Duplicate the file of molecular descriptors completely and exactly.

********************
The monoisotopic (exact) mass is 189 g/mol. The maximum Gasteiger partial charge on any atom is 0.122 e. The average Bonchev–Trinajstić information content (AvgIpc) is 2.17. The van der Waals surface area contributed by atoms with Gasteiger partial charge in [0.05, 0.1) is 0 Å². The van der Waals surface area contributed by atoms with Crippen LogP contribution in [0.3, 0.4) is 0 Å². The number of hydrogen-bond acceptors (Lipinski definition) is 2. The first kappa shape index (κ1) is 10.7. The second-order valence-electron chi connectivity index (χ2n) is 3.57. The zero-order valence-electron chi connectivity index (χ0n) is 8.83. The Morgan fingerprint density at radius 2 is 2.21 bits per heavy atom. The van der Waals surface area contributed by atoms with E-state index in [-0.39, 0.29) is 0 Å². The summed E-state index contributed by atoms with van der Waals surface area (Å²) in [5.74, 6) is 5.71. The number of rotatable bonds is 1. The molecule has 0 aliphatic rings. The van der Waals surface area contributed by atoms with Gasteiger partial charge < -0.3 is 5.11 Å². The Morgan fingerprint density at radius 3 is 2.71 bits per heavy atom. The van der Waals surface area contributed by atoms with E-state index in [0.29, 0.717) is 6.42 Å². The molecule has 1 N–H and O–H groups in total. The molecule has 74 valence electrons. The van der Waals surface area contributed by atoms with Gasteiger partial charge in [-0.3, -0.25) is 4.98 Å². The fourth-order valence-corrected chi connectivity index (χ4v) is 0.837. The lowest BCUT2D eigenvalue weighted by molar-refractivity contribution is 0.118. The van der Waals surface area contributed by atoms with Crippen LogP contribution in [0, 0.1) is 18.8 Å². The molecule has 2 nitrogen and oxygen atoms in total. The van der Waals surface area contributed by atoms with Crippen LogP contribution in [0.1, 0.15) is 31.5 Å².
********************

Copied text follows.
The monoisotopic (exact) mass is 189 g/mol. The maximum Gasteiger partial charge on any atom is 0.122 e. The average Bonchev–Trinajstić information content (AvgIpc) is 2.17. The van der Waals surface area contributed by atoms with Gasteiger partial charge in [0.05, 0.1) is 0 Å². The van der Waals surface area contributed by atoms with Crippen LogP contribution in [0.3, 0.4) is 0 Å². The number of hydrogen-bond acceptors (Lipinski definition) is 2. The first kappa shape index (κ1) is 10.7. The second-order valence-electron chi connectivity index (χ2n) is 3.57. The zero-order valence-electron chi connectivity index (χ0n) is 8.83. The Morgan fingerprint density at radius 2 is 2.21 bits per heavy atom. The van der Waals surface area contributed by atoms with E-state index in [-0.39, 0.29) is 0 Å². The summed E-state index contributed by atoms with van der Waals surface area (Å²) in [5.74, 6) is 5.71. The number of rotatable bonds is 1. The molecule has 0 aliphatic rings. The van der Waals surface area contributed by atoms with Gasteiger partial charge < -0.3 is 5.11 Å². The Morgan fingerprint density at radius 3 is 2.71 bits per heavy atom. The van der Waals surface area contributed by atoms with E-state index in [0.29, 0.717) is 6.42 Å². The molecule has 1 N–H and O–H groups in total. The molecule has 74 valence electrons. The van der Waals surface area contributed by atoms with Gasteiger partial charge in [-0.3, -0.25) is 4.98 Å². The fourth-order valence-corrected chi connectivity index (χ4v) is 0.837. The lowest BCUT2D eigenvalue weighted by molar-refractivity contribution is 0.118. The van der Waals surface area contributed by atoms with Crippen LogP contribution in [0, 0.1) is 18.8 Å². The molecule has 2 nitrogen and oxygen atoms in total. The van der Waals surface area contributed by atoms with Crippen LogP contribution in [0.1, 0.15) is 31.5 Å².